Riding out the recession

The tide continues to turn in the favor of the petfood market thanks to natural, wellness and new products making waves

According to the latest data from Mintel , sales of petfood and supplies continue to rise in spite of the recession. Sales will hit US$27.5 billion in 2009, an increase of 2.9% over 2008.

Over the past five years sales have increased 19%, or 3% after adjusting for inflation, and are expected to grow at just less than 3% per annum through 2014, predicts Mintel. Research conducted by Del Monte Foods, reported in Ad Age (May 25 2009), found that consumers were more likely to sacrifice on their own food before cutting back on petfood.

Dog food dollar sales continue to rise slowly as dog owners seek out what they perceive as superior nutrition and quality ingredients. Mintel estimates an increase of 3% in 2009 to US$9.8 billion. Over the past five years, dog food sales have increased 19%.

Sales of cat food have risen slowly but steadily over the past four years. Segment sales will reach US$6.6 billion in 2009, an increase of 2.4%. Over the last five years, sales have increased 12%.

Sales of food for pets other than cats and dogs has grown less consistently and more slowly overall than dog and cat food. Mintel estimates that sales will increase 1.3% in 2009. Over the last five years sales have increased 5%.

Emphasizing value

Despite the struggling economy, sales of petfood have generally held strong, as most pet owners remain committed to feeding and caring for their pets - often looked at as family members. The continued slow but steady growth of category dollar sales has been influenced by a variety of factors, according to data from Mintel and Packaged Facts :

Specialization. Pet owners remain willing to pay a premium for specialized petfoods that promise a variety of benefits for pets and, increasingly, appeal to the broader food and nutrition attitudes of the owner.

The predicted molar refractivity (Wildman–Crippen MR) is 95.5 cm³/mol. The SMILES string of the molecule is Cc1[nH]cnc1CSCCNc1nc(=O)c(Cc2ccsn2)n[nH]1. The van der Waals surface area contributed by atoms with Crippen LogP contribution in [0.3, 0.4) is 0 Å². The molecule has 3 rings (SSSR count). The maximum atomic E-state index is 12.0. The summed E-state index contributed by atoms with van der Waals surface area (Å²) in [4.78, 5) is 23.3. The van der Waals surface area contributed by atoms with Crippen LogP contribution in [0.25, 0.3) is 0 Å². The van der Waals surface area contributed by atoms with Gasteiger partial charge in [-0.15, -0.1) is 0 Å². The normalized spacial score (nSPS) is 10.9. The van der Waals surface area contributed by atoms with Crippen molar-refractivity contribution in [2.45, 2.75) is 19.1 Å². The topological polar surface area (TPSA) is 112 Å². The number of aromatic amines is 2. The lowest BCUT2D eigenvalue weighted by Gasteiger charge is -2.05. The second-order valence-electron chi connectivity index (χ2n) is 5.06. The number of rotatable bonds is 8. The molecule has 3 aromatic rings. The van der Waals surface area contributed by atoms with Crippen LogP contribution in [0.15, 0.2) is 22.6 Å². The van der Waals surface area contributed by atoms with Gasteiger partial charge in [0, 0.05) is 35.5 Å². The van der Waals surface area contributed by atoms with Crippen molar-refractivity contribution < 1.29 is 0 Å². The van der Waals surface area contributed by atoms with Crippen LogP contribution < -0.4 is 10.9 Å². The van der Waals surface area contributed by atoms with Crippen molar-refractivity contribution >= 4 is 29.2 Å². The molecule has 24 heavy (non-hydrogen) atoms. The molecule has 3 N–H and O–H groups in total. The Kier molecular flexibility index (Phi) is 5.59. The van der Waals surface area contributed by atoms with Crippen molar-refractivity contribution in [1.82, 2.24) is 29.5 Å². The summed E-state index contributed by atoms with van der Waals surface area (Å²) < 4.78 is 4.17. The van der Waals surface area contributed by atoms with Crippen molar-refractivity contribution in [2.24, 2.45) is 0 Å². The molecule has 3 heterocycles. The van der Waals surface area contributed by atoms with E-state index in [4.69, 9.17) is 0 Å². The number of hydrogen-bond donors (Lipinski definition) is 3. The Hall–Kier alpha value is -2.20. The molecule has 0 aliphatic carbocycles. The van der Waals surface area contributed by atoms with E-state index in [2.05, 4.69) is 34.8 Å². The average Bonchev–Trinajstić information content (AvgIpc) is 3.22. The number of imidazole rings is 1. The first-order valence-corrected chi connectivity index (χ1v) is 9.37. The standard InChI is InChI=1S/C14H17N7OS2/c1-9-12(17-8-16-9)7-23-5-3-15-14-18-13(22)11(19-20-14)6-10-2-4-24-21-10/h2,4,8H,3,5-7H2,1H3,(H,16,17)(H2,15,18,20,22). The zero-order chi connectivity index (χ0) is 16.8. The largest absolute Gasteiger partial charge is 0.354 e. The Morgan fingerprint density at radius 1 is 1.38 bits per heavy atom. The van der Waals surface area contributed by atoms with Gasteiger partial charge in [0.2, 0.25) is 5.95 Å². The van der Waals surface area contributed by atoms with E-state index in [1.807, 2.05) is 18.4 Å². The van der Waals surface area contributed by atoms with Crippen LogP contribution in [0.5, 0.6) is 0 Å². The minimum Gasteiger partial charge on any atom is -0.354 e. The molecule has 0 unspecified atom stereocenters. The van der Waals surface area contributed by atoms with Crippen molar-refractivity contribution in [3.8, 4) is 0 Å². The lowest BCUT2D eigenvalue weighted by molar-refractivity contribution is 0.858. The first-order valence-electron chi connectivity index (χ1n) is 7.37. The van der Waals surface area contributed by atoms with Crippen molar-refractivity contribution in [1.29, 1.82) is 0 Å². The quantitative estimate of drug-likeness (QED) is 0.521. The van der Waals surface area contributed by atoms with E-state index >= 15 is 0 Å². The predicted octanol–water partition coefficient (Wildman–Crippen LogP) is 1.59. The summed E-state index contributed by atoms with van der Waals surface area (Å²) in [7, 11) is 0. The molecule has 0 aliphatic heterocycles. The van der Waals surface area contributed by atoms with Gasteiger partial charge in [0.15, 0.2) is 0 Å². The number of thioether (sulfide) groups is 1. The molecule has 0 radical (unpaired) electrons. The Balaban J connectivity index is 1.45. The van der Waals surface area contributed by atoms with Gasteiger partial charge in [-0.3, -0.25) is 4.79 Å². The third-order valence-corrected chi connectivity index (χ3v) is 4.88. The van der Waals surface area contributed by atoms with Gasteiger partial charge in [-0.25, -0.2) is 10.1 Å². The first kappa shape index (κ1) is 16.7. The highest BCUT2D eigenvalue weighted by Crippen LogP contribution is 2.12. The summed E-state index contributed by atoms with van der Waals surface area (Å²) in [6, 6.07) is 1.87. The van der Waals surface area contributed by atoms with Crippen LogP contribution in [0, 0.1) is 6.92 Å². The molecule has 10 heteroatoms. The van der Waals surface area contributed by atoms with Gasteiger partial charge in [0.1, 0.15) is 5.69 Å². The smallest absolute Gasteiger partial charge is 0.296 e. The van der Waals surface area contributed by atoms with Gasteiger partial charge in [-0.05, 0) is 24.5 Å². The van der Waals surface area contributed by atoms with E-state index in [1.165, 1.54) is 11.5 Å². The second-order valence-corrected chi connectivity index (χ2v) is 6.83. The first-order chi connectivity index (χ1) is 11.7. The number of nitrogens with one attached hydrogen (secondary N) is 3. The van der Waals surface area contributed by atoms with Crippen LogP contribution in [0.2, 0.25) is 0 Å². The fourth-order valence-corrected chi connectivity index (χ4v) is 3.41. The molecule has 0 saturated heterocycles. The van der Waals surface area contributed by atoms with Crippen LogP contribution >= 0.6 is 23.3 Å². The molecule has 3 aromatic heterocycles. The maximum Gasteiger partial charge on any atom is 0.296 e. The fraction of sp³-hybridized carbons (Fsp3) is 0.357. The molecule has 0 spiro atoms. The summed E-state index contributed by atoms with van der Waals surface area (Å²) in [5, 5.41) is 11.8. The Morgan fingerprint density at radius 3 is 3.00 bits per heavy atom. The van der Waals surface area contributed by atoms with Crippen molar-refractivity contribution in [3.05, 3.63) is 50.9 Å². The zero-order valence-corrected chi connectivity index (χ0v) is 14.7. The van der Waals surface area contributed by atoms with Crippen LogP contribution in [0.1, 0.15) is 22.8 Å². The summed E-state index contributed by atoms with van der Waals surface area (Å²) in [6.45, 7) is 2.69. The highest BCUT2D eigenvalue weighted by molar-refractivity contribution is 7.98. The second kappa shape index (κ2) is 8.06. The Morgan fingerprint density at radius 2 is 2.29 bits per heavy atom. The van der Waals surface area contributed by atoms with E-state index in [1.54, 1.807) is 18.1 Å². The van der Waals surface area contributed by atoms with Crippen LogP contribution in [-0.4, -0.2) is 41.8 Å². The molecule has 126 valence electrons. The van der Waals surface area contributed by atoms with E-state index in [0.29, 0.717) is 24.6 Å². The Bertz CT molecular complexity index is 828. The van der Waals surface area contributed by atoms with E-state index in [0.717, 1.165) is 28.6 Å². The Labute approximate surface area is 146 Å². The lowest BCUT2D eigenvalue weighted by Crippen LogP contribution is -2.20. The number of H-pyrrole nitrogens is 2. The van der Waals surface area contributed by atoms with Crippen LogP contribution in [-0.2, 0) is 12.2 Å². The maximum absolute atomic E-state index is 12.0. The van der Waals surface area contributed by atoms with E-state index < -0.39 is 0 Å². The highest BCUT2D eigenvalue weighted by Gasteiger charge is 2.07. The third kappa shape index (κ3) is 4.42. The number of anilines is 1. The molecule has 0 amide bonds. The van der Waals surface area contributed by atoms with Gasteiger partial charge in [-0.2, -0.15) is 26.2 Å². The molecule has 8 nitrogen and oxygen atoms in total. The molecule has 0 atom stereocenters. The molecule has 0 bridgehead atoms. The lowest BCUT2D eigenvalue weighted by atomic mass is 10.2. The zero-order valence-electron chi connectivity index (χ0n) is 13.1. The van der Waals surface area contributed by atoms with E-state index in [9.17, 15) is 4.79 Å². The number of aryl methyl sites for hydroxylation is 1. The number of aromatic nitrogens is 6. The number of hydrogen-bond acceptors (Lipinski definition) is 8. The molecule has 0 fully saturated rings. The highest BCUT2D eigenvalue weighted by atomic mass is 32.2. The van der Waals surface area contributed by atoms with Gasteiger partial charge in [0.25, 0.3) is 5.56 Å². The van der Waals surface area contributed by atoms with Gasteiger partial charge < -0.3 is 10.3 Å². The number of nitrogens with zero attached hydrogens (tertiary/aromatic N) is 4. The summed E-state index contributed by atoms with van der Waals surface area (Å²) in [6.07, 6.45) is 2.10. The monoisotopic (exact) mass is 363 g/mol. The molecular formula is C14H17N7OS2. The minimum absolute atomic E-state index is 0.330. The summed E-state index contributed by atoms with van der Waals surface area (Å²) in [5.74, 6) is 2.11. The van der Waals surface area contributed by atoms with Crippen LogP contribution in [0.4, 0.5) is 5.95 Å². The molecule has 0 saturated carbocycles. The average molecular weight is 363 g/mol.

Inflation. The food commodity inflation that has pushed up prices all over the supermarket in recent years has also impacted the petfood aisle.

Recall after effects. The recall of petfoods in the spring of 2007 did little to slow the growth of the industry and, if anything, has motivated more pet owners to seek out what they perceive to be safer alternatives, sometimes at a higher price.

While some pet owners have gravitated to new premium brands promising superior nutrition for their animals, others have been forced to, or chosen to, economize. According to Mintel's recent consumer research, a quarter of pet owners claim to have switched to less expensive petfood due to the economy. A chief beneficiary of this down-trading has been retailers' private labels.

Store brands have made market share gains in most segments of petfood and supplies. Notably private label has made solid gains in dog and cat food, which can be a significant annual expenditure, particularly in households with multiple animals.

Dog and cat food grows on nature and science

Dog food sales have experienced solid growth in the past two years, as dog owners have displayed increased consciousness of ingredients and a greater interest in foods that promise a natural, healthy balance. Brands such as Goodlife Recipe from Mars Inc. and Beneful from Purina have gained share. In addition, brands that cite scientific credentials and research, such as Iams and Purina ONE, have remained strong competitors.